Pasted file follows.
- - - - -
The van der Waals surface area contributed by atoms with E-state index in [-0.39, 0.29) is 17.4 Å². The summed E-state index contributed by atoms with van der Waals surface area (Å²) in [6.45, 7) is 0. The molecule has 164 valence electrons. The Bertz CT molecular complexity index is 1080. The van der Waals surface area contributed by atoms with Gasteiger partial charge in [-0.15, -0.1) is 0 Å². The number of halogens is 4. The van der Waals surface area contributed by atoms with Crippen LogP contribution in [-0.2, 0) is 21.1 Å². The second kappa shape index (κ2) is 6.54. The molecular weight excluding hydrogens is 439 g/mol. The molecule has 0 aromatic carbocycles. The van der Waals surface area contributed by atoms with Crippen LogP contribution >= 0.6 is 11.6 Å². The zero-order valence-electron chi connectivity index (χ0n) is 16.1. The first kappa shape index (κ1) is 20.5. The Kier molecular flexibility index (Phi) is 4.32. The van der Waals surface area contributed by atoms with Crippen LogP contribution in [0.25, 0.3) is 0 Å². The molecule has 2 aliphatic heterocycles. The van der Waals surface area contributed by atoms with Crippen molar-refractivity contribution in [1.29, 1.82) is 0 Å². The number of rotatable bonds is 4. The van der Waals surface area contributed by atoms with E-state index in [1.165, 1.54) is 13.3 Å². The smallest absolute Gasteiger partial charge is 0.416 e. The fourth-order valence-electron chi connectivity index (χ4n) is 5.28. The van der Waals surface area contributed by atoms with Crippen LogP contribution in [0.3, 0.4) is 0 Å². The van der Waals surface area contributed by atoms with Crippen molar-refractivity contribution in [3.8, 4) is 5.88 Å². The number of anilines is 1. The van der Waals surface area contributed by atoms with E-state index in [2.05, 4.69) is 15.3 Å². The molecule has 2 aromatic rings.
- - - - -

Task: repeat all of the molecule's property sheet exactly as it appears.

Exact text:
The van der Waals surface area contributed by atoms with E-state index in [-0.39, 0.29) is 17.4 Å². The summed E-state index contributed by atoms with van der Waals surface area (Å²) in [6.45, 7) is 0. The molecule has 164 valence electrons. The Bertz CT molecular complexity index is 1080. The van der Waals surface area contributed by atoms with Gasteiger partial charge in [-0.15, -0.1) is 0 Å². The number of halogens is 4. The van der Waals surface area contributed by atoms with Crippen LogP contribution in [-0.2, 0) is 21.1 Å². The second kappa shape index (κ2) is 6.54. The molecular weight excluding hydrogens is 439 g/mol. The molecule has 0 aromatic carbocycles. The van der Waals surface area contributed by atoms with Crippen LogP contribution >= 0.6 is 11.6 Å². The zero-order valence-electron chi connectivity index (χ0n) is 16.1. The first kappa shape index (κ1) is 20.5. The Kier molecular flexibility index (Phi) is 4.32. The van der Waals surface area contributed by atoms with Crippen LogP contribution in [0.25, 0.3) is 0 Å². The molecule has 2 aliphatic heterocycles. The van der Waals surface area contributed by atoms with Crippen molar-refractivity contribution in [1.29, 1.82) is 0 Å². The number of rotatable bonds is 4. The van der Waals surface area contributed by atoms with E-state index in [1.165, 1.54) is 13.3 Å². The smallest absolute Gasteiger partial charge is 0.416 e. The fourth-order valence-electron chi connectivity index (χ4n) is 5.28. The van der Waals surface area contributed by atoms with Crippen LogP contribution in [0.3, 0.4) is 0 Å². The van der Waals surface area contributed by atoms with Crippen molar-refractivity contribution in [3.8, 4) is 5.88 Å². The number of anilines is 1. The van der Waals surface area contributed by atoms with E-state index in [2.05, 4.69) is 15.3 Å². The molecule has 2 aromatic rings.